A recent report from the Canadian Centre for Policy Alternatives has shed light on the daunting reality of housing affordability in Toronto. The study indicates that Ontario’s minimum wage would need to skyrocket to $40 an hour for workers to comfortably afford a two-bedroom apartment while still having enough funds for basic necessities. Even with the province’s relatively higher minimum wage of $15.50, the steep rise in housing costs in Toronto has rendered it nearly impossible for low-income individuals to secure affordable housing.

The report’s findings reveal a widening gap between wages and rental costs, highlighting the alarming strain faced by minimum-wage earners. With an average monthly rent of $2,572 for a one-bedroom apartment, meeting the affordability criteria would require the minimum wage to be $33.60. However, for a two-bedroom apartment, the minimum wage would need to surpass $40. These figures underscore the urgent need for effective measures to address the housing affordability crisis and bridge the disparity between income and the rising cost of living.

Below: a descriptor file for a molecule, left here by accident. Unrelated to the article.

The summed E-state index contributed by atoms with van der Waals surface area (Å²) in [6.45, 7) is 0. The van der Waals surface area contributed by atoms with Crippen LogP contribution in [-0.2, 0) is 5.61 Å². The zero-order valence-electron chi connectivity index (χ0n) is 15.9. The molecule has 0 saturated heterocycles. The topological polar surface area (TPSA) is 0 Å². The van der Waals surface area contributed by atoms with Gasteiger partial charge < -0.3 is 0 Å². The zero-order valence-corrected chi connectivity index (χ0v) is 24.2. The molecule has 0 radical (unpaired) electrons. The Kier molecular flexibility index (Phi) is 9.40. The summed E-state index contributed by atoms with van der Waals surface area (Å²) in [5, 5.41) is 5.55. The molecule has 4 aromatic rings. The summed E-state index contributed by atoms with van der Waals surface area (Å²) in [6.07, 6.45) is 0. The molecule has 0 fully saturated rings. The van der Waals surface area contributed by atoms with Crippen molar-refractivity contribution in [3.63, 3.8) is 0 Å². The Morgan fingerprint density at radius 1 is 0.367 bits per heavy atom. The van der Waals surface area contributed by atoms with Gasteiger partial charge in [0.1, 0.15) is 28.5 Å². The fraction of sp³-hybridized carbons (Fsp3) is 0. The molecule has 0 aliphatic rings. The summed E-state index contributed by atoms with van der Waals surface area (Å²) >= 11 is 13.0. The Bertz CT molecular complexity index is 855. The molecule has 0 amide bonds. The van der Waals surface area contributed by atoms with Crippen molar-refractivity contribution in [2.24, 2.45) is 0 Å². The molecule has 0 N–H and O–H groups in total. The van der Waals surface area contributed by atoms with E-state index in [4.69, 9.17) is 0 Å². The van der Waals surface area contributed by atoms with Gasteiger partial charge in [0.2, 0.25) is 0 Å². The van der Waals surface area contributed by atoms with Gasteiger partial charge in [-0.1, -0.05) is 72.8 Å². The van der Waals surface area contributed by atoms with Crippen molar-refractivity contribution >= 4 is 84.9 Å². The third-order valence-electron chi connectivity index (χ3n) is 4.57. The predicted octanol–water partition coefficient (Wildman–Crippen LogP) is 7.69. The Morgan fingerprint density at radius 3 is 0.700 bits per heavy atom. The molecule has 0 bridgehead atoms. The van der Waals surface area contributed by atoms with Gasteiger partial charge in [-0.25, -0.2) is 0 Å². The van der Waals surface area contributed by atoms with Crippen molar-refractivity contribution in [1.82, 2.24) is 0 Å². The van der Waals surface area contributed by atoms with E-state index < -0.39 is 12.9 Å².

The situation in Toronto serves as a stark reminder that the current minimum wage falls far short of enabling workers to afford decent housing, exacerbating financial hardships for low-income individuals and families. It is imperative for policymakers, organizations, and communities to come together to find sustainable solutions that prioritize housing affordability and alleviate the burden on those struggling to make ends meet in an increasingly expensive rental market.

Click here to read additional information about the report.